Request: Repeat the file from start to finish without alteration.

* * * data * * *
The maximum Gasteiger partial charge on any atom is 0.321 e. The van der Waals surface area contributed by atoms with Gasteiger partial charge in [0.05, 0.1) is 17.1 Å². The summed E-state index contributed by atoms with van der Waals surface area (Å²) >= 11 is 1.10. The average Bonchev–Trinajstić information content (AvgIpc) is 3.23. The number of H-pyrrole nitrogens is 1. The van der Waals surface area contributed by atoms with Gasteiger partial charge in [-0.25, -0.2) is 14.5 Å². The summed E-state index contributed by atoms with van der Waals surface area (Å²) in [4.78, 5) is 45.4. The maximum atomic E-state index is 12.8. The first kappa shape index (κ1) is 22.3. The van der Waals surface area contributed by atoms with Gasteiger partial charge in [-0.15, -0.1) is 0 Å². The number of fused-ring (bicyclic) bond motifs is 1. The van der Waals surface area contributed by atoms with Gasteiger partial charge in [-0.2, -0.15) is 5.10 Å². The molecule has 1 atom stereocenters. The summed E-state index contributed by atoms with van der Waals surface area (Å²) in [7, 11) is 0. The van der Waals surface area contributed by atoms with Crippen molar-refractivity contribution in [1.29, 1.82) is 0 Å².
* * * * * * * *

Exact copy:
The maximum Gasteiger partial charge on any atom is 0.321 e. The van der Waals surface area contributed by atoms with Gasteiger partial charge in [0.05, 0.1) is 17.1 Å². The summed E-state index contributed by atoms with van der Waals surface area (Å²) >= 11 is 1.10. The average Bonchev–Trinajstić information content (AvgIpc) is 3.23. The number of H-pyrrole nitrogens is 1. The van der Waals surface area contributed by atoms with Gasteiger partial charge in [-0.25, -0.2) is 14.5 Å². The summed E-state index contributed by atoms with van der Waals surface area (Å²) in [4.78, 5) is 45.4. The maximum atomic E-state index is 12.8. The first kappa shape index (κ1) is 22.3. The van der Waals surface area contributed by atoms with Gasteiger partial charge in [-0.15, -0.1) is 0 Å². The number of fused-ring (bicyclic) bond motifs is 1. The van der Waals surface area contributed by atoms with Gasteiger partial charge in [-0.2, -0.15) is 5.10 Å². The molecule has 1 atom stereocenters. The summed E-state index contributed by atoms with van der Waals surface area (Å²) in [7, 11) is 0. The van der Waals surface area contributed by atoms with Crippen molar-refractivity contribution in [1.29, 1.82) is 0 Å².